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KXCI Presents! The Suffers Giveaway Contest

May 16, 2022
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The Suffers at Hotel Congress

Ten-piece Gulf Coast soul band The Suffers mixing vintage R&B, classic rock & roll, reggae, country, and hip-hop.

ENTER TO WIN

*CLICK FOR CONTEST RULES* The deadline to enter is through noon May 18th.  The winners of (1) pair of tickets will be selected at random (one entry per person). Ticket winners will be put on the guest list and must present ID at the venue box office on the night of the show to gain entry. Winners will be notified to the email address entered in the contest.

The Suffers

Live at Club Congress

Thursday, May 19 – Doors at 7:00 PM – $15 / $18 – all ages –  TICKETS

Ten-piece Gulf Coast soul band The Suffers mixing vintage R&B, classic rock & roll, reggae, country, and hip-hop.

THE SUFFERS

There is a contagious and combustible energy every time the eight-piece band The Suffers steps on the scene. NPR’s Bob Boilen attributes the band’s allure to their “Soul, straight from horn to heart.” He adds, “This band is on fire when it’s in front of an audience…but the intensity of their shows are also captured in the studio.” Following The Suffers’ electrifying late night TV debut on Letterman in 2015, David Letterman exclaimed, “If you can’t do this, get out of the business!” There is something undeniable about The Suffers (whose name is a reference to the 1978 Jamaican film Rockers starring Leroy “Horsemouth” Wallace, Jacob Miller and Burning Spear, among others), that instantly hits home with their audiences. “We make music for all people,” says lead vocalist Kam Franklin. “At this point, we’ve played all over the world and one thing is certain – if the music is good, the people will enjoy it.” Since 2011, the H-Town heroes have been on a steady grind and have no plans of stopping.

The Suffers exploded onto the scene in 2015 with their dazzling EP Make Some Room, which was followed by their critically heralded self-titled debut in 2016. The Suffers’ released their latest record Everything Here on Shanachie Records July 13, 2018. Everything Here is the band’s most bold statement yet. Lead Singer Kam Franklin states, “Our hope is that our fans walk away feeling empowered, resilient, and inspired to live a better life.”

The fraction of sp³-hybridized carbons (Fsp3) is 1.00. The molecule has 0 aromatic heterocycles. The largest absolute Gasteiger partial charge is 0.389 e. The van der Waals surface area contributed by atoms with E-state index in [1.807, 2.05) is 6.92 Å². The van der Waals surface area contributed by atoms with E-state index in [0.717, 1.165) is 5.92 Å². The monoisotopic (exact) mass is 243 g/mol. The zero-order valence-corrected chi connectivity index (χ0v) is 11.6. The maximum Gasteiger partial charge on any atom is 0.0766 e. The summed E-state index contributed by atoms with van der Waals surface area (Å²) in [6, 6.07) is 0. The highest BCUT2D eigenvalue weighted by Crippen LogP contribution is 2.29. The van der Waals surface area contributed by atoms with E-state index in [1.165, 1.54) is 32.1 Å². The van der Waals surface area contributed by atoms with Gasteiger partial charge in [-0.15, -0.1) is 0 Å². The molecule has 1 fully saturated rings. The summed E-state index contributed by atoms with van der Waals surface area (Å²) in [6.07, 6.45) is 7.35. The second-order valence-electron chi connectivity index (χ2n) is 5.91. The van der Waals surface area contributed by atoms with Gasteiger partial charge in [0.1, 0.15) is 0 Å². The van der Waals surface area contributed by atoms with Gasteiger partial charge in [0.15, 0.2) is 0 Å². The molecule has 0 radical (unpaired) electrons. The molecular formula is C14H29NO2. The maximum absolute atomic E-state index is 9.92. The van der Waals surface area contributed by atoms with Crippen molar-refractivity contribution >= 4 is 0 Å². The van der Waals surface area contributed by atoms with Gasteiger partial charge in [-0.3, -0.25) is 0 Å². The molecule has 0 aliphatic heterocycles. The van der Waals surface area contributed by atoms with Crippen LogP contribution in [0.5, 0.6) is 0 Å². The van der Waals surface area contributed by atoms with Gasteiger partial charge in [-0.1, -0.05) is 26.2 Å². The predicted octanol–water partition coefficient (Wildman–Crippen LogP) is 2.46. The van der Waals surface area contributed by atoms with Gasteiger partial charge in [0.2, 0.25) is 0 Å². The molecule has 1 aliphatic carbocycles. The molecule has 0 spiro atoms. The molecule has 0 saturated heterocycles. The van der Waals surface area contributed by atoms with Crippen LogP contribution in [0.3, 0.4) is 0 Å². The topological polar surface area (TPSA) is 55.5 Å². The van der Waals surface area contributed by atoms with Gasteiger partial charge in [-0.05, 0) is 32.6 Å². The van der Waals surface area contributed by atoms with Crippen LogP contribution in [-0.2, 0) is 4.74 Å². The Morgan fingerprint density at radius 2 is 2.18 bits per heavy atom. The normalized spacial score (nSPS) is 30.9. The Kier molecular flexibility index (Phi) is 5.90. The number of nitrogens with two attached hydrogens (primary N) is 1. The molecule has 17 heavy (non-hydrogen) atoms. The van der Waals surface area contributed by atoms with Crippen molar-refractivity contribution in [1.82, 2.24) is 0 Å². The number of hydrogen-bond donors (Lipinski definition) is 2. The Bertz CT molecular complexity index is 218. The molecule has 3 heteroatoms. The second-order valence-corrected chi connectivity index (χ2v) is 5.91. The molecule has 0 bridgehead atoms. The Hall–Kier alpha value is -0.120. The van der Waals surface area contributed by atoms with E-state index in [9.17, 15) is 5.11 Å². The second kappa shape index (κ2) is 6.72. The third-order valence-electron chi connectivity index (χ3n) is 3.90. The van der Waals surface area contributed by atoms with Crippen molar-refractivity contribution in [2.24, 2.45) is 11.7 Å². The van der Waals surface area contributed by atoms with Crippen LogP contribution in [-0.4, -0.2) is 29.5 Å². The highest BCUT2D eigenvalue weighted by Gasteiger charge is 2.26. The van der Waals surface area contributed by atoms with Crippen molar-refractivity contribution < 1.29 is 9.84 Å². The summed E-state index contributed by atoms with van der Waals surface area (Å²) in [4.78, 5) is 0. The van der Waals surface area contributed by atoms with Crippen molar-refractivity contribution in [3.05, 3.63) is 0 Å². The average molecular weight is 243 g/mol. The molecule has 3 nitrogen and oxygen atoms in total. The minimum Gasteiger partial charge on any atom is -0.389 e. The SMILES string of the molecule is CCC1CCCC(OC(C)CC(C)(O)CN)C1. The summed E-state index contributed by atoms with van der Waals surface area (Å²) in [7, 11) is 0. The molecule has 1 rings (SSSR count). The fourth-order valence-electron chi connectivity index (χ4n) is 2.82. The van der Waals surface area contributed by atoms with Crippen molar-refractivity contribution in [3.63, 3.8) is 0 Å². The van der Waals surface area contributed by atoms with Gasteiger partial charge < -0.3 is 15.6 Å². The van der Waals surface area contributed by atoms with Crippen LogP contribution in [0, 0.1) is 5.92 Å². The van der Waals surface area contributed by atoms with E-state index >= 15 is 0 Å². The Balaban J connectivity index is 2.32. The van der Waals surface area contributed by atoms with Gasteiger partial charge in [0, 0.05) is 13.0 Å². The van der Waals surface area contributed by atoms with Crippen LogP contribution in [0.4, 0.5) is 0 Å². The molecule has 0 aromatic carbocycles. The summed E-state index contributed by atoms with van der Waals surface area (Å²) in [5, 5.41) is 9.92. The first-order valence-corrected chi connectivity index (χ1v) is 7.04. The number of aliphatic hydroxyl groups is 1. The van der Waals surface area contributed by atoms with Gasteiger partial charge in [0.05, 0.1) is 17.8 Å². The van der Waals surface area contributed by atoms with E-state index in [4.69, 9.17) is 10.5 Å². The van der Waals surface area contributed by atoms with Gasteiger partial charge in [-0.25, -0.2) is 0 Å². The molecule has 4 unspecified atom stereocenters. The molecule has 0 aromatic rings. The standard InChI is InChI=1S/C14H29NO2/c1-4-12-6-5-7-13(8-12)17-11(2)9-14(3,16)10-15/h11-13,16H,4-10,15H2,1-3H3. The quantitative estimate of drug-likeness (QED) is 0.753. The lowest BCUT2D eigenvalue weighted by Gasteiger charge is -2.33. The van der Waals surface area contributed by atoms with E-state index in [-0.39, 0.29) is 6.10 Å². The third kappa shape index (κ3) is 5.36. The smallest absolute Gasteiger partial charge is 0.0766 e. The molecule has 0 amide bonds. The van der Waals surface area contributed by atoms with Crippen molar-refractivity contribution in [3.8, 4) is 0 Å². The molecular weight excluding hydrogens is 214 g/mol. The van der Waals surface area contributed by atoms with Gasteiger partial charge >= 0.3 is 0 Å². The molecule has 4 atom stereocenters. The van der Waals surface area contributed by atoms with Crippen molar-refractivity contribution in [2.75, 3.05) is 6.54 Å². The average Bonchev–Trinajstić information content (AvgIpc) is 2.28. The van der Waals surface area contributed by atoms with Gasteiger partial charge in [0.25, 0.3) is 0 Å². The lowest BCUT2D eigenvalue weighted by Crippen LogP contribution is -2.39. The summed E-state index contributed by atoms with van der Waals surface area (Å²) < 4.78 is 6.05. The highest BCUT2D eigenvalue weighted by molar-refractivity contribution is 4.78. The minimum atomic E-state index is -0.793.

Guitarist Kevin Bernier says, “Everything Here, as a whole, explores the many aspects of who we are as people through songs. We’ve had crushes on people, we’ve had our hearts broken, and we’ve moved through all the difficult times so that we can experience the joyful moments.” The Suffers have got everything you need and there’s no need to look further – a heaping dose of soul, a dash of reggae, a splash of jazz, a pinch of salsa, a hint of rock ‘n’ roll and a dollop of hip hop and funk – and that is just a few ingredients simmering inside their magical Gulf Coast soul.

“Houston has played a huge part in making me who I am and introducing our music to the masses, and for that, we are forever grateful.” The Suffers have played sold out shows in Japan and Latin America, turned out audiences at the Newport Folk Festival and Afropunk Festival and made believers of just about anyone who has experienced their live shows. “We’re a testament to teamwork and camaraderie resulting in things working out even when the odds are against a positive outcome,” says drummer Nick Zamora. “The wonderful thing about music is that it is ultimate universal communication,” reflects trumpeter Jon Durbin.